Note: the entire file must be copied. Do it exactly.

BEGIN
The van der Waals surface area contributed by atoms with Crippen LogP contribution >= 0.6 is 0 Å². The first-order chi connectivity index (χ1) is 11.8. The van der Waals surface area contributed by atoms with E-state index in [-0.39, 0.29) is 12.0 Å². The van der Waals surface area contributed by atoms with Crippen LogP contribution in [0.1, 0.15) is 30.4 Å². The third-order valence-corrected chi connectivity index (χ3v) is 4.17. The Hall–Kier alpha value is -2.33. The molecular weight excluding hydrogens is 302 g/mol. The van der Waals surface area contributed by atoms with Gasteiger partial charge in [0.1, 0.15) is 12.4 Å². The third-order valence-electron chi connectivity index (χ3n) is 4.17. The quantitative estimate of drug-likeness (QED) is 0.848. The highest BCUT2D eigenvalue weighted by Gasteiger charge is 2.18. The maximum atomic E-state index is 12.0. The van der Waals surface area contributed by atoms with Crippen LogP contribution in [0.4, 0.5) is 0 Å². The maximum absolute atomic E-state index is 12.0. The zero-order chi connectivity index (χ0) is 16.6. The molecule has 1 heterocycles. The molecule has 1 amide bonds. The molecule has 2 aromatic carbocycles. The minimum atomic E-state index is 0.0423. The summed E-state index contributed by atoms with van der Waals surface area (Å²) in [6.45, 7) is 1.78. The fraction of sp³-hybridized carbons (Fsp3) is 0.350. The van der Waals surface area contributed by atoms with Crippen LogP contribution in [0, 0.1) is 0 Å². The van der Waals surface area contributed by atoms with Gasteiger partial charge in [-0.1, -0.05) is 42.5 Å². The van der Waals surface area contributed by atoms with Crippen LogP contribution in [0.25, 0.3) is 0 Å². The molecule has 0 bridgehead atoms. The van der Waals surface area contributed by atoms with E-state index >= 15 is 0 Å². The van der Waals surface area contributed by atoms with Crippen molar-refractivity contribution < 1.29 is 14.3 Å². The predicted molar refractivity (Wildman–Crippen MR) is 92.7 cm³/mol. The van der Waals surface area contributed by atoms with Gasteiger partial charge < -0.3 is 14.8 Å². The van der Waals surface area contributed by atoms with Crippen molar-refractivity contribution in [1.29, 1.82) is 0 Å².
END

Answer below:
The van der Waals surface area contributed by atoms with Crippen LogP contribution >= 0.6 is 0 Å². The first-order chi connectivity index (χ1) is 11.8. The van der Waals surface area contributed by atoms with E-state index in [-0.39, 0.29) is 12.0 Å². The van der Waals surface area contributed by atoms with Crippen LogP contribution in [0.1, 0.15) is 30.4 Å². The third-order valence-corrected chi connectivity index (χ3v) is 4.17. The Hall–Kier alpha value is -2.33. The molecular weight excluding hydrogens is 302 g/mol. The van der Waals surface area contributed by atoms with Gasteiger partial charge in [0.1, 0.15) is 12.4 Å². The third-order valence-electron chi connectivity index (χ3n) is 4.17. The quantitative estimate of drug-likeness (QED) is 0.848. The highest BCUT2D eigenvalue weighted by Gasteiger charge is 2.18. The maximum atomic E-state index is 12.0. The van der Waals surface area contributed by atoms with Crippen LogP contribution in [0.4, 0.5) is 0 Å². The maximum absolute atomic E-state index is 12.0. The zero-order chi connectivity index (χ0) is 16.6. The molecule has 1 heterocycles. The molecule has 1 amide bonds. The molecule has 2 aromatic carbocycles. The minimum atomic E-state index is 0.0423. The summed E-state index contributed by atoms with van der Waals surface area (Å²) in [6.45, 7) is 1.78. The fraction of sp³-hybridized carbons (Fsp3) is 0.350. The van der Waals surface area contributed by atoms with Crippen LogP contribution in [0, 0.1) is 0 Å². The van der Waals surface area contributed by atoms with Gasteiger partial charge in [-0.1, -0.05) is 42.5 Å². The van der Waals surface area contributed by atoms with Crippen LogP contribution in [0.25, 0.3) is 0 Å². The molecule has 0 bridgehead atoms. The van der Waals surface area contributed by atoms with E-state index >= 15 is 0 Å². The van der Waals surface area contributed by atoms with Crippen molar-refractivity contribution < 1.29 is 14.3 Å². The predicted molar refractivity (Wildman–Crippen MR) is 92.7 cm³/mol. The van der Waals surface area contributed by atoms with Gasteiger partial charge < -0.3 is 14.8 Å². The van der Waals surface area contributed by atoms with Crippen molar-refractivity contribution in [1.29, 1.82) is 0 Å².